- Thomson Reuters
Uber has tapped executive search firm Heidrick & Struggles to lead its hunt for a new Chief Operating Officer, kicking off the ride-hailing company’s effort to rehabilitate its bruised image after a string of controversies.
An Uber spokesperson told Business Insider that hiring the headhunting firm on Thursday was just the first step towards finding a COO, but that the company doesn’t have a final timeline for when it hopes to make a decision on the right candidate.
The COO will work alongisde Kalanick, the company’s brash cofounder who has steered Uber to become the world’s most valuable tech startup, but has also become a magnet for criticism.
Some observers expect Uber to find someone from the outside to provide a different perspective within the company and to act as a counterbalance to Kalanick. An Uber spokesperson however would not clarify whether the company was looking internally for the role as well, and only said the company is looking for the best candidate.
The board will be involved in the search as well, Uber said.
A partner for the next chapter
Heidrick & Struggles is a well-known name in Silicon Valley when it comes to finding new leadership. In 2001, the firm helped Google bring in the “adult” help the company needed when it placed Eric Schmidt as CEO. More recently, Heidrick & Struggles helped with the search at Microsoft that lead to Satya Nadella being crowned CEO in 2014.
Now the firm will be working to hiring a COO for the $69 billion company after Uber’s CEO, Travis Kalanick, admitted he needed leadership help. A string of incidents over the last month has tarnished Uber’s trust with its employees, investors, and customers.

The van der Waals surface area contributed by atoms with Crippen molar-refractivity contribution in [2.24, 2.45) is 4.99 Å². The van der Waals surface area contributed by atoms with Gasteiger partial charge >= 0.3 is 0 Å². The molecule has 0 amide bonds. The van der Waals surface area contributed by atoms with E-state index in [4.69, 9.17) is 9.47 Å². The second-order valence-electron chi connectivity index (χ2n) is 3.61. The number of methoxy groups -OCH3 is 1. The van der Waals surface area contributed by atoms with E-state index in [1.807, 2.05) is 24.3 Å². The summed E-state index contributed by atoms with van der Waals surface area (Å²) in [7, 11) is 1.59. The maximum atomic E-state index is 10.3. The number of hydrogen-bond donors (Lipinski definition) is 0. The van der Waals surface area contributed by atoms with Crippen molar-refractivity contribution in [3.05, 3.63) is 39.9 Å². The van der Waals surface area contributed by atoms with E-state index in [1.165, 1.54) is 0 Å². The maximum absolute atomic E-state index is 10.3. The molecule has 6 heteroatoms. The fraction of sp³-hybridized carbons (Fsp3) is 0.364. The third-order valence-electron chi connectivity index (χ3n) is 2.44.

Many industry insiders say the problems are a reflection of the aggressive, growth-at-all-costs culture that Kalanick has fostered at Uber, as it competes with rival Lyft and with the established taxi industry in a fiercely competitive market.
Kalanick has said he’s looking “a peer who can partner with me to write the next chapter in our journey,” but has said little else about the job responsibilities of the position.
Kalanick’s need for a No. 2 at the company comes after a series of cascading crises has rattled the ride-hailing giant. In January, over 200,000 customers deleted Uber in one weekend as part of the #DeleteUber movement. Since then, the company has had to launch an internal investigation into its workplace culture after former engineer Susan Fowler published a tell-all blog post about the gender bias and sexual harassment she allegedly endured at the company. It’s also been sued by its investor, Google, for alleged intellectual property theft and had details of a program designed to evade government authorities published in the last two weeks.